Give us your poor, but only on the holidays. This Thanksgiving, droves of well-meaning volunteers had to be turned away in some affluent communities when there weren’t enough poor diners. On that day, but that day only, there were no shortages of contributions. The back-to-back holidays of Thanksgiving and Christmas do temporarily turn our attention to the poor.
Yet all too often, the needs of America’s some 37 million poor people remain out of sight and out of mind. And the social activism of the rest of us too often addresses symptoms rather than sources of the problem. As lawyers, we are especially troubled by our inability to make legal assistance a more central part of the solution.
“Equal Justice Under Law” is what we put on courthouse doors. It comes nowhere close to describing what goes on inside them. In law, as in life, the haves come out ahead. State and national surveys consistently find that fewer than four-fifths of the civil legal needs of low-income individuals, and two- to three-fifths of the needs of middle-income households, remain unmet. Although indigent criminal defendants are constitutionally entitled to legal representation, crushing caseloads and declining budgets have made effective assistance a statistical impossibility. The time spent by free legal defenders on some felony cases is less than the average American spends showering before work.
Part of the problem is that most of the public has no sense of how serious the problem is. Four-fifths of Americans believe, incorrectly, that the poor have a right to counsel in civil cases. During the recent presidential campaign, talk of unmet legal needs was notable for its absence. The price is paid in human misery. Domestic violence victims lack protective orders, disabled children cannot get educational assistance, elderly patients cannot collect health benefits. The list is long, the costs are incalculable, and both are certain to increase in the current economic crisis.
Addressing basic legal needs
The new administration should be at the forefront of addressing these needs and joining a national consortium to build a “roadmap to justice.” The objective should be to guarantee all individuals the right to assistance for fundamental legal needs and to ensure that such assistance meets reasonable standards of effectiveness. To that end, we need to both increase resources and reduce costs.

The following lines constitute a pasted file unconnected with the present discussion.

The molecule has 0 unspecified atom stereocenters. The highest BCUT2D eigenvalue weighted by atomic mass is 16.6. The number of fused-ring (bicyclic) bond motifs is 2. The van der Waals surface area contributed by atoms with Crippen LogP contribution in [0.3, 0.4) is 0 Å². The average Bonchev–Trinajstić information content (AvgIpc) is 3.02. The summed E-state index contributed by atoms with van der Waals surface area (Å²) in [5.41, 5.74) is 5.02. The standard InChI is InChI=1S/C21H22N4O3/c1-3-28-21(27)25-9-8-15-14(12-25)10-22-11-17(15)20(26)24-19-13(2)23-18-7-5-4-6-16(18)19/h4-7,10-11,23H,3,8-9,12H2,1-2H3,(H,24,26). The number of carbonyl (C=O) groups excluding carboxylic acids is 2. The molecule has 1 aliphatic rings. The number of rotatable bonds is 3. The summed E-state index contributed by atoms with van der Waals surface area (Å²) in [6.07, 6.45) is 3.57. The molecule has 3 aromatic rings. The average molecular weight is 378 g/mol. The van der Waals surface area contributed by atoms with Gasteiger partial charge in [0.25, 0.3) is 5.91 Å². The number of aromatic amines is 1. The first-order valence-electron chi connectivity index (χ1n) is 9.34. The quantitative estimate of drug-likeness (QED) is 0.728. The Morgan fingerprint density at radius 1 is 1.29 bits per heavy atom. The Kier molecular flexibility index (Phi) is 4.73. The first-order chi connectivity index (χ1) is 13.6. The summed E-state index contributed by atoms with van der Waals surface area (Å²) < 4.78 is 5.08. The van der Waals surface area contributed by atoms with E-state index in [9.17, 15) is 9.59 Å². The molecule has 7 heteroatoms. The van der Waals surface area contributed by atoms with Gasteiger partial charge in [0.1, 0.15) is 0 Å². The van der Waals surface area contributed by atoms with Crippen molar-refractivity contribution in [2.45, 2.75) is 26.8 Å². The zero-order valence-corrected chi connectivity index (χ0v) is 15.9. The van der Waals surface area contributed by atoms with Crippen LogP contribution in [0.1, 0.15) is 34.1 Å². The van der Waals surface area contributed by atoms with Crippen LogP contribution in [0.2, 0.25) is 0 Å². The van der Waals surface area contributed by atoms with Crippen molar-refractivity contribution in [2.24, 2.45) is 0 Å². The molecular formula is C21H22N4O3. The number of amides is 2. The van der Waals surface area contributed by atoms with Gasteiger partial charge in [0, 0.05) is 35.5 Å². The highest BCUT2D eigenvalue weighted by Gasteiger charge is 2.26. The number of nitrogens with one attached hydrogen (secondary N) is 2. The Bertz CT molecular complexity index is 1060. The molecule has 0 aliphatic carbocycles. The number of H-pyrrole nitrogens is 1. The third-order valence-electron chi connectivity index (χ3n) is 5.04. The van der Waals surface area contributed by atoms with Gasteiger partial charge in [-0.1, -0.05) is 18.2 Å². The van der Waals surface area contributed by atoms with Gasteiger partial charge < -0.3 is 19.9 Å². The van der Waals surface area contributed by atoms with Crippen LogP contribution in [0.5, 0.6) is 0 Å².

Money may not be the root of all evil in our justice system, but it is surely responsible for part of it. Less than 1% of the nation’s expenditures on legal services goes to civil legal assistance for the poor, and fees for indigent criminal cases are capped at ludicrously inadequate levels. We can and must do better.
Not all of the funding need comes from strapped federal, state or local budgets. Other sources might be surcharges on court filing fees or some minimum required contribution of time or money from lawyers. Although some attorneys are already generous, the profession’s average “pro bono” contribution is estimated at only about a half-hour a week and half a dollar a day. Surely one of the nation’s highest paying occupations could afford more.
At the very least, attorneys could be required to report their charitable contributions, and large government and corporate clients could select only counsel who meet the bar’s own pro bono ethical standards.
A second reform strategy is to provide more efficient and accessible dispute resolution structures. Laws and procedures should be simplified, and more low-cost assistance should be available to permit individuals to address routine needs themselves.
User-friendly courthouse hours and self-help centers, and online resources, are part of the answer. Bar prohibitions on legal advice from qualified nonlawyers should be relaxed. The vast majority of other nations allow such assistance, and no evidence suggests that it has been unsatisfactory.
It is a shameful irony that the nation with the world’s largest concentration of lawyers does such an abysmal job of making legal assistance available to those who need it most. Occasions like Thanksgiving and Christmas should remind us that the poor need more than holiday handouts. They need legal tools to help themselves and to secure fundamental rights that are now available in theory but inaccessible in practice.
Deborah L. Rhode, a professor of law and the director of the Center on the Legal Profession at Stanford University, and James Sokolove, founder of The Law Offices of James Sokolove, have created the Roadmap to Justice Project, a national effort to chart key policy priorities in enhancing access to justice by those who need it most.